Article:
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Rehabilitated sea turtle gets fresh start for Earth Day

The 65-pound turtle was released to mark Earth Day, but rescuers said humans can help wildlife all year.
Credit: AP
In this photo provided by the Florida Keys News Bureau, Bette Zirkelbach, right, manager of the Florida Keys-based Turtle Hospital, observes "TJ Sharp," a juvenile green sea turtle, crawl into the ocean Friday, April 22, 2022, at Sombrero Beach in Marathon, Fla. Release of the 65-pound reptile highlighted Earth Day activities in the Florida Keys. (Andy Newman/Florida Keys News Bureau via AP)

MARATHON, Fla. — A rehabilitated green sea turtle was released back to the ocean in the Florida Keys on Friday to mark Earth Day.

Several hundred onlookers watched on Marathon’s Sombrero Beach as staff from the Keys-based Turtle Hospital released “TJ Sharp,” a 65-pound juvenile sea turtle that was rescued in February. The endangered reptile had been discovered floating offshore, unable to dive and visibly affected by fibropapillomatosis, a condition that causes cauliflower-like tumors and affects sea turtles around the world.

TJ’s condition upon arrival at the Turtle Hospital required surgical removal of the tumors and treatment with broad-spectrum antibiotics, fluids, vitamins and a nourishing diet of greens and mixed seafood.

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“Sea turtles are the oldest animal known to man — to be able to take a sea turtle, rehabilitate it and return it to its ocean home on Earth Day, it’s just an amazing day,” Turtle Hospital manager Bette Zirkelbach said.

Credit: AP
In this photo provided by the Florida Keys News Bureau, Bette Zirkelbach, left, manager of the Florida Keys-based Turtle Hospital, and hospital founder Richie Moretti, right, remove "TJ Sharp," a juvenile green sea turtle, from a carrying tray before releasing the reptile into the ocean in honor of Earth Day Friday, April 22, 2022, in Marathon, Fla. The 65-pound male was rescued in February 2022 with fibropapillomatosis, a condition that causes cauliflower-like tumors and affects sea turtles around the world. A hospital veterinarian removed the tumors and the turtle recovered, enabling it to be released off the Florida Keys. (Andy Newman/Florida Keys News Bureau via AP)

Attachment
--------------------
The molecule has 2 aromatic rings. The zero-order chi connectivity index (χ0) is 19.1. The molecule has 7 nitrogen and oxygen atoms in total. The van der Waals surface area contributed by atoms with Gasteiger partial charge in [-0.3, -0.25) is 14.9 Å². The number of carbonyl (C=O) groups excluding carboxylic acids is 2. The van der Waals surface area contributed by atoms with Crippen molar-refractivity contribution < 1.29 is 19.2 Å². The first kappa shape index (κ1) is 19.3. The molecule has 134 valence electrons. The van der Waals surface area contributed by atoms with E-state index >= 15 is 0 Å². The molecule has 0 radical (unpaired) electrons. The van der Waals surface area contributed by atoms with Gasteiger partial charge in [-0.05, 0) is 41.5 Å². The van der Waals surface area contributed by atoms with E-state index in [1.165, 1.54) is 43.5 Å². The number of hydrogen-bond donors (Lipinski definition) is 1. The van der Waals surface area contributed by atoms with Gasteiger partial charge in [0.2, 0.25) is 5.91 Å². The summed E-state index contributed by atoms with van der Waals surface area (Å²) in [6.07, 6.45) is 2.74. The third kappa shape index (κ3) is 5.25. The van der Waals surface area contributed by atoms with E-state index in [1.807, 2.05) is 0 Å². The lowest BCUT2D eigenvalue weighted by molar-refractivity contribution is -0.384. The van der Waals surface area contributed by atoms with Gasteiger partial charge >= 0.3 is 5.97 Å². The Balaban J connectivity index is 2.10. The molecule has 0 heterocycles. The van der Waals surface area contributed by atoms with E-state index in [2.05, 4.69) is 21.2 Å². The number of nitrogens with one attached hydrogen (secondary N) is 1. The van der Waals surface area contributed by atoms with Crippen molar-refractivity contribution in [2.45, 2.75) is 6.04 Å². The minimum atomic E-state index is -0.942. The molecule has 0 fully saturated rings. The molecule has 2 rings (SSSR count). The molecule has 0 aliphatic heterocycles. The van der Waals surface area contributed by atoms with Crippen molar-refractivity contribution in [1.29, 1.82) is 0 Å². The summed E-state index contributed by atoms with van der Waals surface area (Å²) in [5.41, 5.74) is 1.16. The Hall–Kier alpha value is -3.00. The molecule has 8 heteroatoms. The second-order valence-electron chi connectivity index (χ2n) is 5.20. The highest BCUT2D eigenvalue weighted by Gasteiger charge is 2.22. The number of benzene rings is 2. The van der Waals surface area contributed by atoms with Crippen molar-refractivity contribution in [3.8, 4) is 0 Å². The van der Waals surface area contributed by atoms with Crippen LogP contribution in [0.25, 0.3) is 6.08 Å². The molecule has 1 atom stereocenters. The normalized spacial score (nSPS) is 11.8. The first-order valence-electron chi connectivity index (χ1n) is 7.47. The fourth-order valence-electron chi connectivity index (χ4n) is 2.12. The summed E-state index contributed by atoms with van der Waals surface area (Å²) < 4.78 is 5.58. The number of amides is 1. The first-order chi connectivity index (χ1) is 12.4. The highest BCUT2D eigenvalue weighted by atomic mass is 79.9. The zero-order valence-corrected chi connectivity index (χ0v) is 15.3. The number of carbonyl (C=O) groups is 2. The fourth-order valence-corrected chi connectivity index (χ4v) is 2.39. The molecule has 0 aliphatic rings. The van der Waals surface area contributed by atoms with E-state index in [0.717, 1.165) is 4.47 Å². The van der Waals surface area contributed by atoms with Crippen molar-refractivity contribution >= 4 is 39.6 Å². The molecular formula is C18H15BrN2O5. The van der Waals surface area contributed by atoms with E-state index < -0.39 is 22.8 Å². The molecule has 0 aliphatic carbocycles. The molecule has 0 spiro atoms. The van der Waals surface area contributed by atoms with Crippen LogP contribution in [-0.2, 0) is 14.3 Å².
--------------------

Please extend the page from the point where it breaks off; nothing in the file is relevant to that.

Zirkelbach said that although Earth Day is recognized once a year, humans can take daily steps to protect marine resources and help ensure the survival of sea turtles.

“What people need to do to make every day Earth Day is to reduce single-use plastics, keep trash out of our oceans and help keep our planet clean,” Zirkelbach added.

Keys visitors and residents are commemorating Earth Day’s significance with outdoor activities throughout the weekend, including Mote Marine Laboratory’s 10th Annual Ocean Fest: A Community Celebration on Saturday in Key West.

Here are some facts about green sea turtles from the National Oceanic and Atmospheric Administration:

  • Green sea turtles are the largest hard-shelled sea turtle, with adults weighing 250 to 400 pounds. 
  • Their lifespan is unknown but is estimated to be 70 years or more. 
  • Their name doesn't come from their greenish shells. Instead, it's because the reptiles have green fat from their diet of seagrasses and algae.

Val Lick contributed to this report.

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